Autoimmune cytopenias are characterized by immune-mediated destruction of hematopoietic cell lines with immune thrombocytopenia (ITP) affecting platelets and Evans syndrome (ES) affecting platelets and red blood cells. For patients with persistent disease, limited options for effective and well-tolerated therapies exist.
Our aim is to describe our institution’s experience with sirolimus as therapy for pediatric patients with persistent ITP and ES.
A retrospective analysis was performed in patients with persistent ITP and ES treated with sirolimus. Responses were categorized as complete response (CR), partial response, modest response, or no response.
Of the 17 patients treated, 12 had ITP and 5 had ES. Seventy-three percent of ITP patients achieved a CR, 78% of them by 3 months. Only 2 patients did not achieve a durable response. Eighty percent of ES patients had a response, with 50% of them achieving CR and the other 50% an asymptomatic partial response. One patient with ES achieved modest response, but discontinued therapy due to an adverse effect. Of the patients that achieved CR, 90% remain off all therapy for a median of 2 years.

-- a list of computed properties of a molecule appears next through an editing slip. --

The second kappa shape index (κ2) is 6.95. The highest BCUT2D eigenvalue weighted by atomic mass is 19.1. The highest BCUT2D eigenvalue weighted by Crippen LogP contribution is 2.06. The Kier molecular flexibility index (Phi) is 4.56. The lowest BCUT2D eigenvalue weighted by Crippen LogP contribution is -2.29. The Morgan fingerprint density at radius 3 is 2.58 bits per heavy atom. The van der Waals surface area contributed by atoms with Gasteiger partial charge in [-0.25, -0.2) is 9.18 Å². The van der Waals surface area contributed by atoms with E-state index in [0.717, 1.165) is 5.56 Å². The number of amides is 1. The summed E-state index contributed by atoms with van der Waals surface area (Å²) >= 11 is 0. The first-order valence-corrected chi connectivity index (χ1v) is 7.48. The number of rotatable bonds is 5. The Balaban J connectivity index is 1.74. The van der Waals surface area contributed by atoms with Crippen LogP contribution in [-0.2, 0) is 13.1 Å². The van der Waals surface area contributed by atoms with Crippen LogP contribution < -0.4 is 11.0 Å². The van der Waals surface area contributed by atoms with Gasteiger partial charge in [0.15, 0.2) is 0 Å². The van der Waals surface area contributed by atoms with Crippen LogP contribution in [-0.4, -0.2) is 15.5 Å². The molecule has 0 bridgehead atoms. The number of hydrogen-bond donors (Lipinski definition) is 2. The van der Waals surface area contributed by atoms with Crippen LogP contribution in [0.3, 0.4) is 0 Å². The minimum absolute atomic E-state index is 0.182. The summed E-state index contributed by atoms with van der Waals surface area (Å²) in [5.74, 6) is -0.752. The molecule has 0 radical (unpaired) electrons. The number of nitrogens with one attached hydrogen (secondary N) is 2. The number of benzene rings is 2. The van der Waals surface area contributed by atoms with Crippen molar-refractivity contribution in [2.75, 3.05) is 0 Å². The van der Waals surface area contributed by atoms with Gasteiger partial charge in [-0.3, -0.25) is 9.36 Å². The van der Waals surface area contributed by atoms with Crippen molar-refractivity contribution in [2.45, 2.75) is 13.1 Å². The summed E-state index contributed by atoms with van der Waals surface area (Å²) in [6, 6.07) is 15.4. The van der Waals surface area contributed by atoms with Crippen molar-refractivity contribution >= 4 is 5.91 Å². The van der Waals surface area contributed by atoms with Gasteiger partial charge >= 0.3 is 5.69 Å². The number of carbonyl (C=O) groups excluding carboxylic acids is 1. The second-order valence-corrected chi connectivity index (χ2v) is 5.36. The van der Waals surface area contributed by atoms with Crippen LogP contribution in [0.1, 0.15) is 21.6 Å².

Our data suggest that sirolimus is a safe and effective steroid-sparing agent in the treatment of persistent ITP and ES.
Departments of *Pediatrics
†Pediatric Hematology/Oncology, Winthrop University Hospital, Mineola, NY
The authors declare no conflict of interest.
Reprints: Sylwia Jasinski, MD, Department of Pediatric Hematology/Oncology, Winthrop University Hospital, 120 Mineola Boulevard, Suite 460, Mineola, NY 11501 (e-mail: email@example.com).
Received September 21, 2016
Accepted February 6, 2017